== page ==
For analyzing sustainability of algal biofuels, we identify 16 environmental indicators that fall into six categories: soil quality, water quality and quantity, air quality, greenhouse gas emissions, biodiversity, and productivity. Indicators are selected to be practical, widely applicable, predictable in response, anticipatory of future changes, independent of scale, and responsive to management.
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As with all land transformation activities, effects on biodiversity and ecosystem services of producing feedstocks for biofuels are highly variable and context specific. Advances toward more sustainable biofuel production benefit from a system's perspective, recognizing spatial heterogeneity and scale, landscape-design principles, and addressing the influences of context such as the particular products and their distribution, policy background, stakeholder values, location, temporal influences, and baseline conditions. Deploying biofuels in a manner to reduce effects on biodiversity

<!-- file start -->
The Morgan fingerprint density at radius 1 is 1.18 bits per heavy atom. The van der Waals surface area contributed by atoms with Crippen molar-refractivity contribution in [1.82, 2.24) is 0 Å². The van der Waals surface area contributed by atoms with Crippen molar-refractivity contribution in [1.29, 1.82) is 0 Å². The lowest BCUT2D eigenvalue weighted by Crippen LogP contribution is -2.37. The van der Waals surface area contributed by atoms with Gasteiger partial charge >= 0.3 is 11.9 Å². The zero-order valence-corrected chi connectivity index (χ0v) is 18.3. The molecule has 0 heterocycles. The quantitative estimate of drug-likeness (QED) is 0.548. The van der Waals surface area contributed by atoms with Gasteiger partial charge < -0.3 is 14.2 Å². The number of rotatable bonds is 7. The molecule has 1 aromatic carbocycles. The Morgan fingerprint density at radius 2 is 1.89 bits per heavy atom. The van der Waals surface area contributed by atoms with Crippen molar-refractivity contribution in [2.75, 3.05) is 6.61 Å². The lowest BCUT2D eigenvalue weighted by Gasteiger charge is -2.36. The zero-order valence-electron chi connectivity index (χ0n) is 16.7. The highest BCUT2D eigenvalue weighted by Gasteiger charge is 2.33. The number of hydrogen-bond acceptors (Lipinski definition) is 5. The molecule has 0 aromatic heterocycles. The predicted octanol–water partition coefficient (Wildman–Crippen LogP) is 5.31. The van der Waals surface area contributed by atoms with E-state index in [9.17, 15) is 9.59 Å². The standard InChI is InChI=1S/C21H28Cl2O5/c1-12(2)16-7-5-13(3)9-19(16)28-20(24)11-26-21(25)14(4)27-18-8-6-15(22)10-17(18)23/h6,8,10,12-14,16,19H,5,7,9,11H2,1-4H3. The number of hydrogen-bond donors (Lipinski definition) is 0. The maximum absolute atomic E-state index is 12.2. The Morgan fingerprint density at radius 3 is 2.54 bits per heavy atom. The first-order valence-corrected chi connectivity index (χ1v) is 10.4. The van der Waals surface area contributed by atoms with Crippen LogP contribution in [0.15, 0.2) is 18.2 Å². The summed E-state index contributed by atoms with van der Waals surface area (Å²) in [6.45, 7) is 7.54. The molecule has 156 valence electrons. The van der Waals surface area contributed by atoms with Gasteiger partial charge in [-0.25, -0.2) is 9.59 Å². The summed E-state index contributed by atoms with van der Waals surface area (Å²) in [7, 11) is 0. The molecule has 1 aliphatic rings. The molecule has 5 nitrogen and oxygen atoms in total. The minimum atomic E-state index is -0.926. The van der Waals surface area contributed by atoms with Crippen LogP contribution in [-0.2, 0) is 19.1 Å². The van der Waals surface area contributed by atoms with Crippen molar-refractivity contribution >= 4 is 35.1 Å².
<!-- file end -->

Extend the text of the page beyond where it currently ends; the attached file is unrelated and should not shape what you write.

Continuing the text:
Potential global biodiversity impacts from near-term gasoline production are compared to biofuel, a renewable liquid transportation fuel expected to substitute for gasoline in the near term (i.e., from now until c.
Ethanol is a very attractive fuel from an end-use perspective because it has a high chemical octane number and a high
latent heat of vaporization. When an engine is optimized to take advantage of these fuel properties, both efficiency and
power can be increased through higher compression ratio, direct fuel injection, higher levels of boost, and a reduced need
for enrichment to mitigate knock or protect the engine and aftertreatment system from overheating.
The Alternative Fuels Data Center (AFDC) Station Locator identifies E-85 Fuel station locations across the country.